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Rise in number of Irish businesses closing with one in two described as being at risk

It’s worrying news with an average of ten insolvencies a day in April. As well as this it has been revealed that a high percentage of court judgements on unpaid debt were against consumers.

NEWLY RELEASED FIGURES have shown a rise in the number of businesses closing as well as a decline in the number being started in Ireland in April.

According to figures released by Vision-net.ie, which provides information on business performance and credit risk, 195 companies – an average of 10 per working day – were declared insolvent this month.

Vision-net also examined 11,000 companies who filed their accounts for 201 0 or early 2011 and found that 53 per cent of these of these were in the high risk category which showed them as experiencing a decline in profits and/or cash flow and/or an over reliance on finance from the banks.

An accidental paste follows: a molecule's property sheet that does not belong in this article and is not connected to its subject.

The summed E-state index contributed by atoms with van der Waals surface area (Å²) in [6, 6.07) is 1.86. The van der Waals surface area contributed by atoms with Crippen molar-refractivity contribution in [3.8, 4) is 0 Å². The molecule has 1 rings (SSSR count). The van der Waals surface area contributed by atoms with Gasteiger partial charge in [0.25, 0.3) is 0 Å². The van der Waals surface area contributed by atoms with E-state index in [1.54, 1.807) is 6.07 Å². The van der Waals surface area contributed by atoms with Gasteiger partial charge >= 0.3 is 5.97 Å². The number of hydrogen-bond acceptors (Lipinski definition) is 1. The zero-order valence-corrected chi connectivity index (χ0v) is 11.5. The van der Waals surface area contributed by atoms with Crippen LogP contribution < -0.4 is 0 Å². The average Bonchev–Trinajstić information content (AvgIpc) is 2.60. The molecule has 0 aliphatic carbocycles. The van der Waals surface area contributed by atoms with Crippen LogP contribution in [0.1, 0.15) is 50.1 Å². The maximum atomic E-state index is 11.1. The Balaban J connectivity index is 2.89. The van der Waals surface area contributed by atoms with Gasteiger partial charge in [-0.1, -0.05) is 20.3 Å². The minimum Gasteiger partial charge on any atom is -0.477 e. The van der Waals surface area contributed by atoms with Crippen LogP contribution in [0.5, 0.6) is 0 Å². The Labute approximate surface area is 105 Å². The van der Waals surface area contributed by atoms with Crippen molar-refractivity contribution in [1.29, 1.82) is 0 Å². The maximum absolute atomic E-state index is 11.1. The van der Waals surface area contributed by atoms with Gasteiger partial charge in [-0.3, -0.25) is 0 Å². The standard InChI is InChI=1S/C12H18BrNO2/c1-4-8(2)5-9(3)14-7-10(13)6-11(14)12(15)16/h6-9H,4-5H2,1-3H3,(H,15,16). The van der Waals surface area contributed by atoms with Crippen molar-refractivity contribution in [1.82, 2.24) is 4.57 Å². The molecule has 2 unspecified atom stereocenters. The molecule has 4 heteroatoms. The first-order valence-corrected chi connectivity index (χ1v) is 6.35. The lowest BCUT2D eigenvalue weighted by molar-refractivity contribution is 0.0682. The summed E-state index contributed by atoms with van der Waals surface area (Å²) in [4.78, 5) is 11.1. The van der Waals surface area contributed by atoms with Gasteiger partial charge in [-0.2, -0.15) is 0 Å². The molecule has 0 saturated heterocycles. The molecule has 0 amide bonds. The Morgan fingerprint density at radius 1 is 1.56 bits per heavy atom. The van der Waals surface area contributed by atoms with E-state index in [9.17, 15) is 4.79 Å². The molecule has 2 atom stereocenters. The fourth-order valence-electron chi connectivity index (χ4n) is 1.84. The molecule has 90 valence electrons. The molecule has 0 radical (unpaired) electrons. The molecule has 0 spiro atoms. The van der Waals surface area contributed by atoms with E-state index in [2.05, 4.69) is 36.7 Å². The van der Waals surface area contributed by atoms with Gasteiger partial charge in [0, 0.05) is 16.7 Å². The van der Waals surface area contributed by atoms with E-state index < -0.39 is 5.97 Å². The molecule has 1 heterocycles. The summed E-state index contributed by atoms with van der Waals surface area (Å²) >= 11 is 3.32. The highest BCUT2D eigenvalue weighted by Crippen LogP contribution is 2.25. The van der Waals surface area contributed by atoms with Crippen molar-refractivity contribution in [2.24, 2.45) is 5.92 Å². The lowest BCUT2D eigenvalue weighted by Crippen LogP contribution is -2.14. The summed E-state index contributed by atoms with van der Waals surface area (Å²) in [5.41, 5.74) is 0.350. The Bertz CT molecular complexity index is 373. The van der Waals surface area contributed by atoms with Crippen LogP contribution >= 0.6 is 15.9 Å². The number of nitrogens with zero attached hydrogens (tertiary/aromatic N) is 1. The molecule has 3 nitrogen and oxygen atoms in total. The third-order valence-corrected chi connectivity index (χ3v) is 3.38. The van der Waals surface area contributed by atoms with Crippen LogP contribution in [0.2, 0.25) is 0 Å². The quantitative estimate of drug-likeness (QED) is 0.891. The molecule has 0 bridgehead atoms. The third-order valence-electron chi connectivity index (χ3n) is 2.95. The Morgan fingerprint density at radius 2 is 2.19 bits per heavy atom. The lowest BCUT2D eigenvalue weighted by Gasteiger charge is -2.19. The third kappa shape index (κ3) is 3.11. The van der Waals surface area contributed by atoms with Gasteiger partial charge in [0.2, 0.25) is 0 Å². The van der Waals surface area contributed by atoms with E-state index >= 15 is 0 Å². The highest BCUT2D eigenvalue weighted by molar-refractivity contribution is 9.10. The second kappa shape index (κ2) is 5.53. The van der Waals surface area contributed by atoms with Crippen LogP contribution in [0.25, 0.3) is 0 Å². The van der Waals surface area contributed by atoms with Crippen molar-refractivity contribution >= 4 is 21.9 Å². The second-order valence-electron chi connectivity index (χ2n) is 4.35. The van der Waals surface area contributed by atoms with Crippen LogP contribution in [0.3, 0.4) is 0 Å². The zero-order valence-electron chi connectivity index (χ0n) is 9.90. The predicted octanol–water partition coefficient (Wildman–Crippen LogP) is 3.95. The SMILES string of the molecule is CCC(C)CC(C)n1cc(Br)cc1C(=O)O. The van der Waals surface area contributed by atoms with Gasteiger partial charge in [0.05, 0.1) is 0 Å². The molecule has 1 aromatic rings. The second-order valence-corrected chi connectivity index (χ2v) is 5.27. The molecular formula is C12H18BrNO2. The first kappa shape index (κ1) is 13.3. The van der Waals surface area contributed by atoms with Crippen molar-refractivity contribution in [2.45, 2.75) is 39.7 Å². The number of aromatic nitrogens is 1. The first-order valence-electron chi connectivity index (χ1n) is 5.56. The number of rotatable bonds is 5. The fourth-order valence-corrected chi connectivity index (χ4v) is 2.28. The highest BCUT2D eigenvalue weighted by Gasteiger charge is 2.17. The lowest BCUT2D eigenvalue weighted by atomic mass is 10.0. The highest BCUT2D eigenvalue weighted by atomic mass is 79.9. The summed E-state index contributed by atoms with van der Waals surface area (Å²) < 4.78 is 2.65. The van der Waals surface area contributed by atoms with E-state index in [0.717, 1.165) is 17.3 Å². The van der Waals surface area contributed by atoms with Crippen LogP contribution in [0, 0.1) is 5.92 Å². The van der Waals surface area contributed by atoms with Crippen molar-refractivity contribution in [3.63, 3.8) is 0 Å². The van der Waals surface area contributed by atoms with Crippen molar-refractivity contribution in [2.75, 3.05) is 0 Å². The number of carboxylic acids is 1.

“In real terms, right now we are seeing one in every two companies are in trouble and at risk of not being able to meet their daily financial and trade commitments,” said Christine Cullen, managing director of Vision-Net.ie.

The report also indicates that 148 companies began the process for winding-up this month with total liabilities of €94 million. The sectors particularly affected have been retail, hospitality, and professional services companies.

In April, 62 companies had a receiver appointed which is the double the amount for the same period last year.

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There was  also a worrying trend for consumers with unpaid debt. Of the 500 court judgements that were awarded for unpaid debt in April, 82 per cent of these were against consumers and not businesses. Theses judgements totaled €25 million in value.

The number of business start ups was down by 26 per cent on March – with 2,892 new limited companies formed or businesses registered in April.

About the author:

Hugh O'Connell

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